Multiple Sclerosis and Cancer: The Ying-Yang Effect of Disease Modifying Therapies

Front Immunol. 2020 Jan 10:10:2954. doi: 10.3389/fimmu.2019.02954. eCollection 2019.


Over the past two decades, the field of multiple sclerosis (MS) has been transformed by the rapidly expanding arsenal of new disease modifying therapies (DMTs). Current DMTs for MS aim to modulate innate and adaptive immune responses toward a less inflammatory phenotype. Since the immune system is also critical for identifying and eliminating malignant cells, immunosuppression from DMTs may predictably increase the risk of cancer development in MS patients. Compared with healthy controls, patients with autoimmune conditions, such as MS, may already have a higher risk of developing certain malignancies and this risk may further be magnified by DMT treatments. For those patients who develop both MS and cancer, these comorbid presentations create a challenge for clinicians on how to therapeutically address management of cancer in the context of MS autoimmunity. As there are currently no accepted guidelines for managing MS patients with prior history of or newly developed malignancy, we undertook this review to evaluate the molecular mechanisms of current DMTs and their potential for instigating and treating cancer in patients living with MS.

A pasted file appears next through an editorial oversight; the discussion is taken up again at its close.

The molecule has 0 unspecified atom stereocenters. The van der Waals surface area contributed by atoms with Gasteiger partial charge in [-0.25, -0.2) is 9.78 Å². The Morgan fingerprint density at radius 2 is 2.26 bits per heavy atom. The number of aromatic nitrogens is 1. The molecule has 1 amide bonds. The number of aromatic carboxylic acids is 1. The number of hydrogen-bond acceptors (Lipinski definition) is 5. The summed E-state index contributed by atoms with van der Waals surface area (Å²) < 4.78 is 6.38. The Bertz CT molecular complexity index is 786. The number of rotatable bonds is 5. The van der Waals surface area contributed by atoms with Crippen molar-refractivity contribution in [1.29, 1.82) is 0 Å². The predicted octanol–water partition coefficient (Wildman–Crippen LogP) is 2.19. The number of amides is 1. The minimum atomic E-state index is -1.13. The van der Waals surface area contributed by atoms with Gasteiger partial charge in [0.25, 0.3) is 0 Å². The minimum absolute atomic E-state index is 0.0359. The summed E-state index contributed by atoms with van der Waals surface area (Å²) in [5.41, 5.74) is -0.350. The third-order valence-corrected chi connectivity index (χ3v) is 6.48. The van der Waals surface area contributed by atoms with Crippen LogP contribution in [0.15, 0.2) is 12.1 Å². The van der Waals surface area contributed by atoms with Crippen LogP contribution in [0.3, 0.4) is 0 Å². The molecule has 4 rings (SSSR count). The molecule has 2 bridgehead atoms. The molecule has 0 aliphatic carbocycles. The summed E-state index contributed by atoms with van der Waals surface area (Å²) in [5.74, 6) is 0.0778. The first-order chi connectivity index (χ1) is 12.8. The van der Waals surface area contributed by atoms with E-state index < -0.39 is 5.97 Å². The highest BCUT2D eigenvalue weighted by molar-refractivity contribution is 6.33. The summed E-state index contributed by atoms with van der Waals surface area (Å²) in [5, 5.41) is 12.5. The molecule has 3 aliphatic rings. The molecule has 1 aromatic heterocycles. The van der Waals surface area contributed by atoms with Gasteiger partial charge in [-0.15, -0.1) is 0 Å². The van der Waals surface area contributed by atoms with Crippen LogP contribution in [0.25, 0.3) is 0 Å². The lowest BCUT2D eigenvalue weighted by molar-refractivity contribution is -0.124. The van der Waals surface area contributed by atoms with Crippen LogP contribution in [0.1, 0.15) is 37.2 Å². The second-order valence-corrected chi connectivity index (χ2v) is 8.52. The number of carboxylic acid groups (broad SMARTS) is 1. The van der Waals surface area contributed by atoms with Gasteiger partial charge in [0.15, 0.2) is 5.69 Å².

Keywords: cancer; cancer treatment; disease modifying therapy; multiple sclerosis; multiple sclerosis drug mechanism; multiple sclerosis treatment; treatment of autoimmune disease.

Publication types

  • Research Support, Non-U.S. Gov't
  • Review

MeSH terms

  • Animals
  • Humans
  • Multiple Sclerosis / complications
  • Multiple Sclerosis / immunology
  • Multiple Sclerosis / therapy*
  • Neoplasms / complications
  • Neoplasms / immunology
  • Neoplasms / therapy*